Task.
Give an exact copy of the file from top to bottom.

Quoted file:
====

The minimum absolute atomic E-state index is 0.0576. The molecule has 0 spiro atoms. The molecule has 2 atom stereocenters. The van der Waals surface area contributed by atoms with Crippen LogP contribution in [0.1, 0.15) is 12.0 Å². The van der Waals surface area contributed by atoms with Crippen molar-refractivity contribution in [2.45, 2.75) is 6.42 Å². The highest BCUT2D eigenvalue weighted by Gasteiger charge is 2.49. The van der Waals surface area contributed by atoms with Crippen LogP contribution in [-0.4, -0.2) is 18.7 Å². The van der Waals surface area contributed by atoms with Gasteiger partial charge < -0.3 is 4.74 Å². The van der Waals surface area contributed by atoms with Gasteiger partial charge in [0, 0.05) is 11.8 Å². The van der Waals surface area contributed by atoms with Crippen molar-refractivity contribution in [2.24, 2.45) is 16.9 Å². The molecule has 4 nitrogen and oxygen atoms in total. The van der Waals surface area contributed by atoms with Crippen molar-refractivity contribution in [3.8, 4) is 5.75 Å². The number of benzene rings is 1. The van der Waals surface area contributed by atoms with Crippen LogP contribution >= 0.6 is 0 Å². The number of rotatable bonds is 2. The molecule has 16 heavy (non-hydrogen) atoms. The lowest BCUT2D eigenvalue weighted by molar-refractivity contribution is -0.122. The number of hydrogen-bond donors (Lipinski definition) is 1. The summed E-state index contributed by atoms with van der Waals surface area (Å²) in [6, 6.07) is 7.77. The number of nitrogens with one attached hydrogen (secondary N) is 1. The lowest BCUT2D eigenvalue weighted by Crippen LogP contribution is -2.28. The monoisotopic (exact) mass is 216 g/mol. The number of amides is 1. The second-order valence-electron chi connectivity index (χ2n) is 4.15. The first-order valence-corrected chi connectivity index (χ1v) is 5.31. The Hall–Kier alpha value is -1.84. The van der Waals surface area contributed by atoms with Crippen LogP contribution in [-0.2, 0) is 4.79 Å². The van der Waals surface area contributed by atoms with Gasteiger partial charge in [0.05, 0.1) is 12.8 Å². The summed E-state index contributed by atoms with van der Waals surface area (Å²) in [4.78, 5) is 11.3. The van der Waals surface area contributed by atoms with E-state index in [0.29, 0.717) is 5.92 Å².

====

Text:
The minimum absolute atomic E-state index is 0.0576. The molecule has 0 spiro atoms. The molecule has 2 atom stereocenters. The van der Waals surface area contributed by atoms with Crippen LogP contribution in [0.1, 0.15) is 12.0 Å². The van der Waals surface area contributed by atoms with Crippen molar-refractivity contribution in [2.45, 2.75) is 6.42 Å². The highest BCUT2D eigenvalue weighted by Gasteiger charge is 2.49. The van der Waals surface area contributed by atoms with Crippen LogP contribution in [-0.4, -0.2) is 18.7 Å². The van der Waals surface area contributed by atoms with Gasteiger partial charge < -0.3 is 4.74 Å². The van der Waals surface area contributed by atoms with Gasteiger partial charge in [0, 0.05) is 11.8 Å². The van der Waals surface area contributed by atoms with Crippen molar-refractivity contribution in [2.24, 2.45) is 16.9 Å². The molecule has 4 nitrogen and oxygen atoms in total. The van der Waals surface area contributed by atoms with Crippen molar-refractivity contribution in [3.8, 4) is 5.75 Å². The number of benzene rings is 1. The van der Waals surface area contributed by atoms with Crippen LogP contribution >= 0.6 is 0 Å². The number of rotatable bonds is 2. The molecule has 16 heavy (non-hydrogen) atoms. The lowest BCUT2D eigenvalue weighted by molar-refractivity contribution is -0.122. The number of hydrogen-bond donors (Lipinski definition) is 1. The summed E-state index contributed by atoms with van der Waals surface area (Å²) in [6, 6.07) is 7.77. The number of nitrogens with one attached hydrogen (secondary N) is 1. The lowest BCUT2D eigenvalue weighted by Crippen LogP contribution is -2.28. The monoisotopic (exact) mass is 216 g/mol. The number of amides is 1. The second-order valence-electron chi connectivity index (χ2n) is 4.15. The first-order valence-corrected chi connectivity index (χ1v) is 5.31. The Hall–Kier alpha value is -1.84. The van der Waals surface area contributed by atoms with Crippen LogP contribution in [-0.2, 0) is 4.79 Å². The van der Waals surface area contributed by atoms with Gasteiger partial charge in [0.05, 0.1) is 12.8 Å². The summed E-state index contributed by atoms with van der Waals surface area (Å²) in [4.78, 5) is 11.3. The van der Waals surface area contributed by atoms with E-state index in [0.29, 0.717) is 5.92 Å².